Throw back Tuesday, a post we previously published but worth the read again, enjoy.
I caught up with a former client recently and got onto the topic of independence in usability testing a design. He was lamenting the fact that there are very few companies who focus on usability testing without also providing their own design services. Having tested my own designs and tested the designs of my colleagues, as well as working as a third party brought in to assess an agency’s design, I have strong views on the role of independence. I feel that it is impossible to be truly objective with your own designs however this is not to say that you shouldn’t test them. Confused? Let me explain.
Generally speaking, there are two questions which usability testing answers: 1) How usable is an interface? 2) How can an interface be improved? Often these questions are explored together, however identifying which is the most important will dictate whether independence is required.
When the goal of testing a design is to gain an accurate measure of how usable it is, the testing requires an independent practitioner with no vested interest in a positive or negative outcome. The person or organisation which created the design has an interest in a positive outcome which will impact their assessment of the interface’s usability. This is not to suggest that a designer intentionally goes out of their way to present the results in a misleading manner, although I am sure this has happened. Put simply, the assumptions which were made during the design phase make it extremely difficult to objectively assess behaviour during a usability test. The outcome is more likely to be favourable because the practitioner is more likely to acknowledge the behaviour which supports their assumptions (the salience effect). Furthermore, an agency who has designed an interface is also compromised in their assessment of usability, even in cases where separate teams design and evaluate an interface. Again this is because they have a vested interest in a positive outcome. This is never more evident than during difficult projects and where tight budgets exist.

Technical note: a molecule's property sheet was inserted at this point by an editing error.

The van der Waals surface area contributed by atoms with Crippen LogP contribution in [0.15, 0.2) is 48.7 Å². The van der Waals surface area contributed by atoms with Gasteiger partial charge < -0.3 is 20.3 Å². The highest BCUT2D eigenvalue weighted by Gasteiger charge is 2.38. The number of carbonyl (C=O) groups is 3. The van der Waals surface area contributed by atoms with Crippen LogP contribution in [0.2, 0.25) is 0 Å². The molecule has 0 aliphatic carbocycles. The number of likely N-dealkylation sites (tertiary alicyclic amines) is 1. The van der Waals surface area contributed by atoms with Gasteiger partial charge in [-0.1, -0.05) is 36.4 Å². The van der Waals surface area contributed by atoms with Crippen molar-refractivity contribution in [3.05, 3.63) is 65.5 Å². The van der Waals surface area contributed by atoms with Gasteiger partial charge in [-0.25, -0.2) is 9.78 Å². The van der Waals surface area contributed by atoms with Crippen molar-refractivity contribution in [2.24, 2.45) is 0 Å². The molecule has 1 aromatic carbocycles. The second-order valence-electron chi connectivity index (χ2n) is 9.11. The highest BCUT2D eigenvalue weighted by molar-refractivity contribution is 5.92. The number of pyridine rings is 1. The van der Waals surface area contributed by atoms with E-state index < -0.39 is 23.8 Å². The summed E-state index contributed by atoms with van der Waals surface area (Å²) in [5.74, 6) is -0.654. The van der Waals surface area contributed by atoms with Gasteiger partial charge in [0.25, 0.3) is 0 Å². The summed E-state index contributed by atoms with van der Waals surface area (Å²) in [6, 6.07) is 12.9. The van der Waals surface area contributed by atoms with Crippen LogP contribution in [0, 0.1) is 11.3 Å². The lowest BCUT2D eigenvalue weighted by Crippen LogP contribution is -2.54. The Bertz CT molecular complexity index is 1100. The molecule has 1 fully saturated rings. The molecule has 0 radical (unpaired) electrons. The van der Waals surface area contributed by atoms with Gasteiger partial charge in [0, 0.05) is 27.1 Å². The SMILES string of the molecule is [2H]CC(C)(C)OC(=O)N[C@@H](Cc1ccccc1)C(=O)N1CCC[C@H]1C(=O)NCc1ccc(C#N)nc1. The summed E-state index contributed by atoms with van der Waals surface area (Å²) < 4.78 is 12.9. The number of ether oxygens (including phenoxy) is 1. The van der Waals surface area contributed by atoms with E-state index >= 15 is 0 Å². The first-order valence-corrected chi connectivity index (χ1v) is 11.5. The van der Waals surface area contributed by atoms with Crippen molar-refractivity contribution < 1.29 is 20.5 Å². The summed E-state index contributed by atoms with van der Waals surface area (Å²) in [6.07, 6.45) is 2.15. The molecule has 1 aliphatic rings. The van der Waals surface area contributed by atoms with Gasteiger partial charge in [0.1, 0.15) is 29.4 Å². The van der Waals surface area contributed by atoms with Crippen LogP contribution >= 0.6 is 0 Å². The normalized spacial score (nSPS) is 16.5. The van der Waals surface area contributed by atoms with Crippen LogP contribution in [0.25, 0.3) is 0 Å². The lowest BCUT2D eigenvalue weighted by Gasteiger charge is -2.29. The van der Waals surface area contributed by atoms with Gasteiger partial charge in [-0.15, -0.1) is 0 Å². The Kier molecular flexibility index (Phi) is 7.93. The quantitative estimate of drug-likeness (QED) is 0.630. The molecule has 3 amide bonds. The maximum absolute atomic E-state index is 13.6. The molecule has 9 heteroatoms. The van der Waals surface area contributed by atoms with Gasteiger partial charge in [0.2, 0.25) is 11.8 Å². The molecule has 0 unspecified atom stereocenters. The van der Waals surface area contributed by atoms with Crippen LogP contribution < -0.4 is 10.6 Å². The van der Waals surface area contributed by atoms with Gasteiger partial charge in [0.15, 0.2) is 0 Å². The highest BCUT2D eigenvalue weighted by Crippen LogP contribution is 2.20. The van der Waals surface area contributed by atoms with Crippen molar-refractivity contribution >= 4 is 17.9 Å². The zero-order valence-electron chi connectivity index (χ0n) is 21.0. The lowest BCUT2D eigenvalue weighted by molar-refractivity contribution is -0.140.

There are a number of scenarios where I think independence matters:
– A project where significant investment has been made to design an interface
– Interfaces that will have a significant impact on the bottom line i.e. a new eCommerce platform
– Projects which are highly strategic for an organisation and numerous stakeholders are involved
– Projects where the team must report to a steering committee or senior management
– Interfaces that depart from industry or design conventions
In all of the above scenarios, being able to state that an interface has been independently tested and is usable is of great value to the designers and project owners. It also represents a risk mitigation strategy for organisations in identifying readiness for deployment.
So having argued all the pro’s of independence, when does independence become less important? When the goal of usability testing is purely focused on enhancing the design. Why? Because a good designer should be able to see the flaws in their execution and ultimately have an interest in creating the best possible design. Hopefully they are motivated to identify opportunities for improvement.
Ironically it seems the UX marketplace is moving away from independent usability testing despite the value that it offers to organisations as well as the integrity it affords the design process itself. Focusing on the objectives of usability testing will help to clarify whether independence is necessary. I think that if understanding usability is the goal, one agency or designer cannot objectively test their own design.